FIG. 8 shows the boat having been raised onto cradle 39 by means of standard winch 142. The boat is secured in place on the cradle in the usual manner and is then raised by the cables through the use of motorized winch 89 to a height which is sufficient to allow a vehicle such as a car to be driven onto the rails.
FIG. 9 shows the automobile in place on the rails and secured to the frame in the usual manner. After the automobile is in place, the boat may be lowered to a point where it just clears the roof of the automobile. This streamlines the trailer and provides the most advantageous position for lowering the center of gravity of the entire trailer.
In order to support the boat once it has been adjusted to its raised position, and to assure that any failure or breakage of the cables does not allow the cradle to be lowered so as to damage the automobile, the present invention provides a safety lock on each of the columns. These locks are shown and described in FIGS. 10-13. The lock on each column is the same, and only one such lock will be described.
FIGS. 10 and 11 show a plan view and a side view of the safety lock in its inoperative position. Safety lock 150 includes opposed sliding wedges 151 and 152, which abut against opposite sides of column 31. Opposed operating arms 153 and 154 support cable bar 157, which extends between cable 53 and column 31. Tension springs 155 and 156 are secured to cable bar 157 at one end and to arm 43 at the other end. The other end of operating arm 153 terminates in slot 161, and the other end of operating arm 154 terminates in a similar slot on arm 154. These slots pass over pins 163 and 164. Wedge members 167 and 168 are secured to the inner surface of arm 43 by means such as welding.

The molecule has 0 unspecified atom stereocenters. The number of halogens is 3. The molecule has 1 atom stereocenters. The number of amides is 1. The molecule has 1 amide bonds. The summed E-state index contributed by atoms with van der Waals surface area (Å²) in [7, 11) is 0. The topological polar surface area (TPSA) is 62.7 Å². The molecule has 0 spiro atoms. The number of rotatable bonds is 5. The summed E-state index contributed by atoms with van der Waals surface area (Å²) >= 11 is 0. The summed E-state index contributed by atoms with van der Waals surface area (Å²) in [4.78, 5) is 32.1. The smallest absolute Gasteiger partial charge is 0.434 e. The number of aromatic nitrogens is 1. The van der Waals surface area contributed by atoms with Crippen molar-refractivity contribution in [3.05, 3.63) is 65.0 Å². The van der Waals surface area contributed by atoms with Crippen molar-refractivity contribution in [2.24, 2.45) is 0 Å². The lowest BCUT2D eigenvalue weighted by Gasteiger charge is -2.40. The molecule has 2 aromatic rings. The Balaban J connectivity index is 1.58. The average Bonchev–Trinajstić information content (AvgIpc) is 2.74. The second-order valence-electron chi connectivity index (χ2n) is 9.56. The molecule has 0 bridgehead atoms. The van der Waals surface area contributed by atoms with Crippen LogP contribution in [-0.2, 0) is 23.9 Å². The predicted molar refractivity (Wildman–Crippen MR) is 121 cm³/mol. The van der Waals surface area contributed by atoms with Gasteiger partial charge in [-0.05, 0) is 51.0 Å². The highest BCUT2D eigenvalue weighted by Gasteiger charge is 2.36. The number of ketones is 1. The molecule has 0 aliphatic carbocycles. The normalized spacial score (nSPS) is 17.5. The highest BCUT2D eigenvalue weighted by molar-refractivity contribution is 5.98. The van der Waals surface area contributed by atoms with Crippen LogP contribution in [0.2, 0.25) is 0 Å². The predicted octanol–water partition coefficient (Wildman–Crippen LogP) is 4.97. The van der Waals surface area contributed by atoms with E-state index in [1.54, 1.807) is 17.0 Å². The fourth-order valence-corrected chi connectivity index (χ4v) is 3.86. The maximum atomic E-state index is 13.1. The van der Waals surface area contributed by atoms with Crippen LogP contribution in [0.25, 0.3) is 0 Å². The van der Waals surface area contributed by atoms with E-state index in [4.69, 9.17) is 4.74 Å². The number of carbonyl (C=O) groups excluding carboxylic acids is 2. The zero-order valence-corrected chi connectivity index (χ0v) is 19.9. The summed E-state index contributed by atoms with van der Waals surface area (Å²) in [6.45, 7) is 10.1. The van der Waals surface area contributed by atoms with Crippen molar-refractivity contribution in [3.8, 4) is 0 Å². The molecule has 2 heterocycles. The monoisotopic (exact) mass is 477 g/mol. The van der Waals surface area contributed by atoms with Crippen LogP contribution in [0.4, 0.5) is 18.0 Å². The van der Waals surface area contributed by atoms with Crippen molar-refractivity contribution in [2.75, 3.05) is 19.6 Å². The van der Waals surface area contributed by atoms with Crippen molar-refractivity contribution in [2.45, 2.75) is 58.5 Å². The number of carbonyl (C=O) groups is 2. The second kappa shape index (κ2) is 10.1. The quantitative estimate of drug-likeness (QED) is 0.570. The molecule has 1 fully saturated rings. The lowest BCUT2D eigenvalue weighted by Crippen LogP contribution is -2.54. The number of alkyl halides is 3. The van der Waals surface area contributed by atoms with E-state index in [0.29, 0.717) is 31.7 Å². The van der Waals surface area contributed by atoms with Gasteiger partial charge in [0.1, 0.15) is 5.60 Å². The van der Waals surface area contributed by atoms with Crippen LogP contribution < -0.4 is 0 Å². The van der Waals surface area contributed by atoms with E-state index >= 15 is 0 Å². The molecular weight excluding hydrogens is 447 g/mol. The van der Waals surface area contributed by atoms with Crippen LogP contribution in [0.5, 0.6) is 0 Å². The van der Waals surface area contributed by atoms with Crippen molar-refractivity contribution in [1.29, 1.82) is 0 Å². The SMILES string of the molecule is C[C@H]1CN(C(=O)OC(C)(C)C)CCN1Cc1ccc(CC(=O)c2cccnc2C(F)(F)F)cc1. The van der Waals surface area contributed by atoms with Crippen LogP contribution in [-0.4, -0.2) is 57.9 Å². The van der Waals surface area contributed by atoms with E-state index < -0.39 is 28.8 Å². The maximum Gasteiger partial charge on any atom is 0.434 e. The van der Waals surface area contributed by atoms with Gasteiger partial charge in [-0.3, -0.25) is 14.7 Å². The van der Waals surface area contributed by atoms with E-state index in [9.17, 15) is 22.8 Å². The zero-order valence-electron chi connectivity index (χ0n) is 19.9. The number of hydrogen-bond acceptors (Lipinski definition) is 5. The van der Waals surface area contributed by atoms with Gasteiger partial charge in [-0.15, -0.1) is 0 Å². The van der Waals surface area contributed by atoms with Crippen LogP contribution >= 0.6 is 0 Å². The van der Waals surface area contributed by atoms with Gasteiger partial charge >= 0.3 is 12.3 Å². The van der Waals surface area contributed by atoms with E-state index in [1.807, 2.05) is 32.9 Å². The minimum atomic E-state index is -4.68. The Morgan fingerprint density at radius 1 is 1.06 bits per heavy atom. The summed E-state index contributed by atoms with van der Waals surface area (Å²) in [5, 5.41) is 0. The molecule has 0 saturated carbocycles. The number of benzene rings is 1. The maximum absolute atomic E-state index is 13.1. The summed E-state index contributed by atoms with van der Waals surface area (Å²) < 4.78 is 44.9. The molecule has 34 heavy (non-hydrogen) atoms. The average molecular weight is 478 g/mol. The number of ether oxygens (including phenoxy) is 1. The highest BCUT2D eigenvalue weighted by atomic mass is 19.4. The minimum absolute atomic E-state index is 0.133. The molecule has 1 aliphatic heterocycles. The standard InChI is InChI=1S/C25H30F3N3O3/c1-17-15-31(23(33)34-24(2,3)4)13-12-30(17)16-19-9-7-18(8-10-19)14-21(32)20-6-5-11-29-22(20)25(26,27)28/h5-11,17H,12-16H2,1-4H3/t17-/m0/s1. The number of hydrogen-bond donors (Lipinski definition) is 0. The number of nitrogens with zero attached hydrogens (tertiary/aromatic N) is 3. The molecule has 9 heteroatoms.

As long as there is tension on cable 53, it will bear against cable bar 157 and hold operating arm 153 in the position shown in FIGS. 10 and 11 (against the bias of springs 155 and 156). Loss of tension, however, causes operation of the safety lock.
FIGS. 12 and 13 show the safety lock in its operative position. Cable 53 has gone slack, either through breakage or some other malfunction, and no longer exerts pressure on cable bar 57. This permits springs 155 and 156 to rotate operating arm 153 and 154 clockwise about their pivot points 159, and 160 thus causing movement of wedges 151 and 152 upward against fixed wedges 167 and 168. The upward force on sliding wedges 151 and 152 will increase due to friction between the sliding wedges and supporting column 31. This will move sliding wedges 151 and 152 into contact with fixed wedges 167 and 168. It is preferable that the mating surfaces of the fixed and sliding wedges be lubricated to facilitate the action.
Once any repairs are made to the cables or they are put back into operation, a lifting action will raise the cradle arms, placing tension on cable 53, thereby returning operating arms 153 and 154 and associated sliding wedges to their disengaged position against the bias of springs 155 and 156.
As will now be evident, the present invention provides a trailer for carrying a boat and a vehicle which includes a minimum of moving parts and which is easily operated.
The above description and drawings are illustrative, only, since equivalent structural components may be substituted without departing from the invention, the scope of which is to be limited only by the following claims.
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|U.S. Classification||414/495, 410/24, 414/532, 410/26, 280/414.1, 414/559, 414/537|
|Dec 2, 1993||FPAY||Fee payment|
Year of fee payment: 4
|Feb 14, 1998||REMI||Maintenance fee reminder mailed|
|Jun 14, 1998||LAPS||Lapse for failure to pay maintenance fees|
|Aug 25, 1998||FP||Expired due to failure to pay maintenance fee|
Effective date: 19980617